Bring two just in case you lose one. I look for a hat with a water-resistant finish. Yes, they will make your head sweat when you’re working hard or going uphill, but the upsides outweigh the minor discomforts.
One rain jacket and a set of rain pants.
I had a Simms Slick Jacket, and wearing one is like being inside a wall tent with the wood stove cranking while blizzards rage. Harold borrowed my Outdoor Research Raincoat. You may not need $300-plus raingear, but you need very good rain gear, the best you can afford or borrow. Old-timers did this kind of trip in wool pants and rubber cagoules, and you still can. But you will suffer, and you may even die.
BOATING AND CAMPING GEAR
NRS Paddler’s Gloves.
Neoprene fishing gloves work, but they tear, and the tight neoprene can constrict blood flow to your fingers and make them cold, even when it is in the 40s.
You want the best PFD you can afford that allows lots of free movement. Wear it beforehand, in raingear and while working or exercising. You’ll be in it all day, every day, and you’ll need to know if there are chafe spots, or anything that might restrict your movements at a crucial moment. NRS rules the roost.
We used an old North Face we’d borrowed that was equivalent to the North Face Stormbreak3. We stayed pretty dry, considering. Sticky sand and constant rain will abrade the best waterproof coatings.
Wood stove and tipi tent.
The Seek Outside Ultralight Tipi is a good alternative to a regular tent. It can fit four people in a pinch and two fairly comfortably. And with the Ultralight Titanium Wood Stove, it is the ultimate home in the wilderness for a solo trekker or hunter. (The tipi weighs 4 pounds 2 ounces; the stove we used was 34.6 pounds). Each of them is an awesome upgrade if you can swing it.
Lightweight sleeping bag.
You need a real sleeping bag. Mine was rated down to 20°F, which proved not enough, even though it wasn’t dangerously cold. The best sleeping bag on Earth will not work if it’s soaked, so you’ll need a decent 0—20°F bag in a badass dry bag. I also carry an old, very small Gore-Tex bivy sack that LL Bean made in the 1990s. This will save you from tent leaks (or if you have to spend a night out of camp). The downside to a bivy sack is that you will have to deal with condensation, which wets your bag.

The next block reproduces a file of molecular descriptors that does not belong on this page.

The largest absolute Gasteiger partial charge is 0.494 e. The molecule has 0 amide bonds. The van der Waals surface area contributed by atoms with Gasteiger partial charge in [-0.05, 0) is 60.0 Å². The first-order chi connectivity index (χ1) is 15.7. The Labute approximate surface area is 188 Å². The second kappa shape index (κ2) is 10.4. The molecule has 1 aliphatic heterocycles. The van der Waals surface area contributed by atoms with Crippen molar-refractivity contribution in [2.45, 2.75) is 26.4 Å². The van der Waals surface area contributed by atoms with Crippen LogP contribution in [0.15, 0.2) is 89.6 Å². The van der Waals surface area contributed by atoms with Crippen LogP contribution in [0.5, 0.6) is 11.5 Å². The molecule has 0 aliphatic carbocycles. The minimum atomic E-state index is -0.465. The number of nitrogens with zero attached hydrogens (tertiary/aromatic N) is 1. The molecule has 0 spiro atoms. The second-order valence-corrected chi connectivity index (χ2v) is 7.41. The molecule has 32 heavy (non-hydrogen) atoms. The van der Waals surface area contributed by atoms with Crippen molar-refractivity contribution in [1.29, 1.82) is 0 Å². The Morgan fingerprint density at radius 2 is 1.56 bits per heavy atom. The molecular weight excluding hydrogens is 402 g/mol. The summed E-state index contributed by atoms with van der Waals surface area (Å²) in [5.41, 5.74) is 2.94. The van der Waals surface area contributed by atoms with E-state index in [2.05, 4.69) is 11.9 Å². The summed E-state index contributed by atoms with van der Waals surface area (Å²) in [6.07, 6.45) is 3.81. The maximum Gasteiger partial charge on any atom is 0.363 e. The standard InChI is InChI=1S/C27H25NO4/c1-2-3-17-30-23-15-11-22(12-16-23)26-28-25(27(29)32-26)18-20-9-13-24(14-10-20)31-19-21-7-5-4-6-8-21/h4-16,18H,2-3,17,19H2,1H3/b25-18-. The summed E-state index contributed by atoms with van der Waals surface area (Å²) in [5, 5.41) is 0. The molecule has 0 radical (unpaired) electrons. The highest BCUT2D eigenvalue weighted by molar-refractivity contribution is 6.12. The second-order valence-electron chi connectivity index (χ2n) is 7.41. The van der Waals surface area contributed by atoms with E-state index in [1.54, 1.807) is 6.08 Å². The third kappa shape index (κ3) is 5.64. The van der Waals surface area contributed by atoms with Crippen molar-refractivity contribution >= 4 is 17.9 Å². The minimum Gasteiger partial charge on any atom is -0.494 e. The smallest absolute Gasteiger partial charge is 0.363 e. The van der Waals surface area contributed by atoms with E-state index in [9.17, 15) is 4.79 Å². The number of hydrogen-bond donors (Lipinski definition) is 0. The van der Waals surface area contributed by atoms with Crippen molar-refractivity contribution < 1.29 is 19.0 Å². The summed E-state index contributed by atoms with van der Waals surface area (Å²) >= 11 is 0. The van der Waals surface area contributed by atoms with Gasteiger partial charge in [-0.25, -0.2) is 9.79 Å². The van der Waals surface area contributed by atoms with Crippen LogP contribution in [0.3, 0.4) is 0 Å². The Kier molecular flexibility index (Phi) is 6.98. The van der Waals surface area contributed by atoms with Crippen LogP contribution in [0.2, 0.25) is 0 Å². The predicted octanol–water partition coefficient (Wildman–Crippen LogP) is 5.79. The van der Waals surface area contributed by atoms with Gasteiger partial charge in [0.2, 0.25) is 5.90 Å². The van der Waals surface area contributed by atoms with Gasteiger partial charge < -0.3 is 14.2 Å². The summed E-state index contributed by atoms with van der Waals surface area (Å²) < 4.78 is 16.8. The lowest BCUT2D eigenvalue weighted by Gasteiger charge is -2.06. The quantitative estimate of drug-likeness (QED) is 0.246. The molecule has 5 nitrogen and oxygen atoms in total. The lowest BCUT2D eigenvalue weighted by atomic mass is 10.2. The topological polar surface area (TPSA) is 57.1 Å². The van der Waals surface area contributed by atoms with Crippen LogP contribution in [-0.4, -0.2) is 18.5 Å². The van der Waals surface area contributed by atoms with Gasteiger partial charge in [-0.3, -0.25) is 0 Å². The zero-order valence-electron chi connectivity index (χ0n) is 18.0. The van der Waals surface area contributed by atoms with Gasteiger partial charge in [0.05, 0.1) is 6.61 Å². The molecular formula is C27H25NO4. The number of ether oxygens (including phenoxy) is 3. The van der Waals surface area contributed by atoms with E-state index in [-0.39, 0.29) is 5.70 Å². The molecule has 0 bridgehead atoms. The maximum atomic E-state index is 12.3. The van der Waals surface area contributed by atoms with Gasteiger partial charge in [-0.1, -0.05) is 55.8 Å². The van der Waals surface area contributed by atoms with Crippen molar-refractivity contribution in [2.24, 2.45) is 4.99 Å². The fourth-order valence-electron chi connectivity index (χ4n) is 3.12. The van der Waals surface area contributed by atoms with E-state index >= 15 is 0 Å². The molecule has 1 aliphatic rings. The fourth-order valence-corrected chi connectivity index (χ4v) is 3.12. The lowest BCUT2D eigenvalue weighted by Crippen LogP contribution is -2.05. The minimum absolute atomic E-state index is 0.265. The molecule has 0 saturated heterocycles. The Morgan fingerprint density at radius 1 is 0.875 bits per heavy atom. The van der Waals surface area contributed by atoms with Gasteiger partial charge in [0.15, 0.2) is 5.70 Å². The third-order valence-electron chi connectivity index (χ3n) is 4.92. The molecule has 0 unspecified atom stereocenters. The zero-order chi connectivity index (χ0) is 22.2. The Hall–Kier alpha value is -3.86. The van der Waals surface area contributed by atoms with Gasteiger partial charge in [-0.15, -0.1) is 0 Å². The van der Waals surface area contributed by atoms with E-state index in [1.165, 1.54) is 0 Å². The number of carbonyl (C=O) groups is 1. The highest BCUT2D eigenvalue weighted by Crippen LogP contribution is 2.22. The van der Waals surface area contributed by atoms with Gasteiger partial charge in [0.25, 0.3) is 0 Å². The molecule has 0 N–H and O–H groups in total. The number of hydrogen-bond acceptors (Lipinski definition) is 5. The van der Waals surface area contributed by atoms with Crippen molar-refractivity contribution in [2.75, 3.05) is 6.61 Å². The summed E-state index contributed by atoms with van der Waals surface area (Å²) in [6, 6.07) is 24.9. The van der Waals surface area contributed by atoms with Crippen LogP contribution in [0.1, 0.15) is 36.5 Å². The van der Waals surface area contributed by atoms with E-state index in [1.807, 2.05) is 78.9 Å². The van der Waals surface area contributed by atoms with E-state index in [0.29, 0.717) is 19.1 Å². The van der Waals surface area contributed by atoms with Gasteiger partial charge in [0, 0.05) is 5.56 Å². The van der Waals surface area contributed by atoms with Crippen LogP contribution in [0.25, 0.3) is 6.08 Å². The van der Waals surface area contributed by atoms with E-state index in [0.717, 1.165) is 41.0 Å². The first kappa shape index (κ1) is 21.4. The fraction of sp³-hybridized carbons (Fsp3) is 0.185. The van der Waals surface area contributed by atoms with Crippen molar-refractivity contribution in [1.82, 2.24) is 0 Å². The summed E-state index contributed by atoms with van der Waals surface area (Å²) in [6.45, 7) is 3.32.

Lightweight sleeping pad.
I went with a cheap foam roll-up, which I could also use to pad canoes against truck beds, to kneel and lie on for long-range shooting practice, and sit on in the snow. Our fellow river rats, however, had Therm-A-Rest NeoAirs.
Waterproof dry bags.
I like the NRS 3.8 Heavy-Duty Bill’s Bag. You’ll also need a small dry bag (to strap onto the boat) to store water, food, an extra shirt, and foul-weather gear.
Waterproof day pack.
Bring a modest day pack for hunting and wandering. You won’t be able to pack any meat in the Orvis Gale Force Backpack—but it is not made for that. It is your boat bag for extra clothes, food, ammo, fire-kit, etc.
Jetboil, coffee cups, and extra fuel bottles.
There were some willows for firewood, but not enough to really cook over, so make sure to bring along a Jetboil.
All personal gear on this list must fit into the two waterproof bags listed above. The larger river bag will be secured in the boats and will not be accessible until you reach camp in the evening. The smaller waterproof day bag, however, will be accessible during the day while on the river.
• Water bottle with clip
• Headlamp and spare batteries
• Sunscreen and lip balm
• Wet wipes, small package
• Moisturizing lotion for chapped, cracked hands
• Insect repellent; one small container of 100% DEET should be fine
• Hygiene kit
• First Aid Kit
• Camera in waterproof bag
• Snacks for floating
• For firearms, the group had a hodgepodge, none of them fancy. We carried only one rifle— the family knockaround, all-purpose freezer-filler—a Remington Model 7 Youth, in 7mm-08. It had a basic Weaver 6X power scope on it, and my special cheek pad, part of a foam sleeping pad strapped on with duct tape. Make sure you have a good hard case for whatever you bring, and make sure you have a good sling for long, long days of carrying and glassing.